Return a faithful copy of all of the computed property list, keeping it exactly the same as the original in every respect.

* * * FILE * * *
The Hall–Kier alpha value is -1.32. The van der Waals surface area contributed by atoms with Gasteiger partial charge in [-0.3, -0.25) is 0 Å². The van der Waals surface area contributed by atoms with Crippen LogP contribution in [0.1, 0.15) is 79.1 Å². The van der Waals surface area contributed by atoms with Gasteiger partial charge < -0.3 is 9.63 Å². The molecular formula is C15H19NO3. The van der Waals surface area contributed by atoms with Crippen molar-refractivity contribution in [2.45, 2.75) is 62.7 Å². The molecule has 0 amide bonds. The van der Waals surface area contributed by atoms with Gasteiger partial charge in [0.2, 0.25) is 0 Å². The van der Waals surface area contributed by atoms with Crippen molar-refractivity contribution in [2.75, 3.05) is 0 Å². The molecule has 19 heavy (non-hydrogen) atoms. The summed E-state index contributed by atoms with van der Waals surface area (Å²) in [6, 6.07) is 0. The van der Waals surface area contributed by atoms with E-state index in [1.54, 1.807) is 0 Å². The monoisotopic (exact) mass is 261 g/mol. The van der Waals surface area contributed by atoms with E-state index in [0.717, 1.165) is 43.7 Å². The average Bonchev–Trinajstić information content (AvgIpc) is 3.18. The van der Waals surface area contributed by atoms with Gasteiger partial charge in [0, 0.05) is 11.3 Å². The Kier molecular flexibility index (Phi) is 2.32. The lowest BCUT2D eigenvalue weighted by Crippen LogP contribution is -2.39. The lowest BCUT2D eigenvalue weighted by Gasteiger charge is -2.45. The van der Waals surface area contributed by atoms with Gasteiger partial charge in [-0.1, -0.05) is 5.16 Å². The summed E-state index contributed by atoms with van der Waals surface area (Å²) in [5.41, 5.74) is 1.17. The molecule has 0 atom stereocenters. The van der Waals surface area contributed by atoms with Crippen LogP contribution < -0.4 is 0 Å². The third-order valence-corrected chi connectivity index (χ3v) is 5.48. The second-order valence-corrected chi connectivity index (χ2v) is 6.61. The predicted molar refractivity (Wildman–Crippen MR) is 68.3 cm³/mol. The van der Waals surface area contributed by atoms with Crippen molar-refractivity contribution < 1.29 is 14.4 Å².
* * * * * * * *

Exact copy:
The Hall–Kier alpha value is -1.32. The van der Waals surface area contributed by atoms with Gasteiger partial charge in [-0.3, -0.25) is 0 Å². The van der Waals surface area contributed by atoms with Crippen LogP contribution in [0.1, 0.15) is 79.1 Å². The van der Waals surface area contributed by atoms with Gasteiger partial charge < -0.3 is 9.63 Å². The molecular formula is C15H19NO3. The van der Waals surface area contributed by atoms with Crippen molar-refractivity contribution in [2.45, 2.75) is 62.7 Å². The molecule has 0 amide bonds. The van der Waals surface area contributed by atoms with Gasteiger partial charge in [0.2, 0.25) is 0 Å². The van der Waals surface area contributed by atoms with Crippen molar-refractivity contribution in [2.75, 3.05) is 0 Å². The molecule has 19 heavy (non-hydrogen) atoms. The summed E-state index contributed by atoms with van der Waals surface area (Å²) in [6, 6.07) is 0. The van der Waals surface area contributed by atoms with E-state index in [1.54, 1.807) is 0 Å². The monoisotopic (exact) mass is 261 g/mol. The van der Waals surface area contributed by atoms with E-state index in [0.717, 1.165) is 43.7 Å². The average Bonchev–Trinajstić information content (AvgIpc) is 3.18. The van der Waals surface area contributed by atoms with Gasteiger partial charge in [0, 0.05) is 11.3 Å². The Kier molecular flexibility index (Phi) is 2.32. The lowest BCUT2D eigenvalue weighted by Crippen LogP contribution is -2.39. The lowest BCUT2D eigenvalue weighted by Gasteiger charge is -2.45. The van der Waals surface area contributed by atoms with Gasteiger partial charge in [-0.1, -0.05) is 5.16 Å². The summed E-state index contributed by atoms with van der Waals surface area (Å²) in [5.41, 5.74) is 1.17. The molecule has 0 atom stereocenters. The van der Waals surface area contributed by atoms with Crippen LogP contribution < -0.4 is 0 Å². The third-order valence-corrected chi connectivity index (χ3v) is 5.48. The second-order valence-corrected chi connectivity index (χ2v) is 6.61. The predicted molar refractivity (Wildman–Crippen MR) is 68.3 cm³/mol. The van der Waals surface area contributed by atoms with Crippen molar-refractivity contribution < 1.29 is 14.4 Å².